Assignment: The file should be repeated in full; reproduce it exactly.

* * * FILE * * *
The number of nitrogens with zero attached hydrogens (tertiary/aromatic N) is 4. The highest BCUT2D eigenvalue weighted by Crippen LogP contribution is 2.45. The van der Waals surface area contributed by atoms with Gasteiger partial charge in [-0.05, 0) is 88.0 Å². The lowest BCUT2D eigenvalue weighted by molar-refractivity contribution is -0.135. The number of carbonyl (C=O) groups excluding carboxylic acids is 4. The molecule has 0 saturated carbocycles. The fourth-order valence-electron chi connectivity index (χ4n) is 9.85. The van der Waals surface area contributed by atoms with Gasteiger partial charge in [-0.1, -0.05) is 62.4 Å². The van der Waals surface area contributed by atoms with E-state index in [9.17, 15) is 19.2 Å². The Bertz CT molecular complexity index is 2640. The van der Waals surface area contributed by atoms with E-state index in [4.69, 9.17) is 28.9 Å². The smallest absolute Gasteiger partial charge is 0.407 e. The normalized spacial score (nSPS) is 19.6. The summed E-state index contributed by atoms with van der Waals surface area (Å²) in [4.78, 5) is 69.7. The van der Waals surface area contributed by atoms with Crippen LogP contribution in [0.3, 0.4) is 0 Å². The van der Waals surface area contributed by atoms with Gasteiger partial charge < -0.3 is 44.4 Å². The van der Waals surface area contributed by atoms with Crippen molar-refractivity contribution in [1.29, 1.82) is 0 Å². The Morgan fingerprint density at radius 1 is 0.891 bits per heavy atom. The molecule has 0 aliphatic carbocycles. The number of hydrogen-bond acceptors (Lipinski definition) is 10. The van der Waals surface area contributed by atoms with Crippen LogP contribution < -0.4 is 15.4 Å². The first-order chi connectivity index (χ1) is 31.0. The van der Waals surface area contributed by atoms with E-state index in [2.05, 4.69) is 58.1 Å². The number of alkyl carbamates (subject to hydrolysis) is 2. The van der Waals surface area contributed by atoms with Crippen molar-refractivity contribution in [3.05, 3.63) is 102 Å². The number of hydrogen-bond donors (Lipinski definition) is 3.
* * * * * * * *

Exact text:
The number of nitrogens with zero attached hydrogens (tertiary/aromatic N) is 4. The highest BCUT2D eigenvalue weighted by Crippen LogP contribution is 2.45. The van der Waals surface area contributed by atoms with Gasteiger partial charge in [-0.05, 0) is 88.0 Å². The lowest BCUT2D eigenvalue weighted by molar-refractivity contribution is -0.135. The number of carbonyl (C=O) groups excluding carboxylic acids is 4. The molecule has 0 saturated carbocycles. The fourth-order valence-electron chi connectivity index (χ4n) is 9.85. The van der Waals surface area contributed by atoms with Gasteiger partial charge in [-0.1, -0.05) is 62.4 Å². The van der Waals surface area contributed by atoms with E-state index in [9.17, 15) is 19.2 Å². The Bertz CT molecular complexity index is 2640. The van der Waals surface area contributed by atoms with E-state index in [4.69, 9.17) is 28.9 Å². The smallest absolute Gasteiger partial charge is 0.407 e. The normalized spacial score (nSPS) is 19.6. The summed E-state index contributed by atoms with van der Waals surface area (Å²) in [4.78, 5) is 69.7. The van der Waals surface area contributed by atoms with Crippen LogP contribution in [0.3, 0.4) is 0 Å². The van der Waals surface area contributed by atoms with Gasteiger partial charge < -0.3 is 44.4 Å². The van der Waals surface area contributed by atoms with Crippen molar-refractivity contribution in [1.29, 1.82) is 0 Å². The Morgan fingerprint density at radius 1 is 0.891 bits per heavy atom. The molecule has 0 aliphatic carbocycles. The number of hydrogen-bond acceptors (Lipinski definition) is 10. The van der Waals surface area contributed by atoms with Crippen LogP contribution < -0.4 is 15.4 Å². The first-order chi connectivity index (χ1) is 31.0. The van der Waals surface area contributed by atoms with E-state index in [2.05, 4.69) is 58.1 Å². The number of alkyl carbamates (subject to hydrolysis) is 2. The van der Waals surface area contributed by atoms with Crippen molar-refractivity contribution in [3.05, 3.63) is 102 Å². The number of hydrogen-bond donors (Lipinski definition) is 3.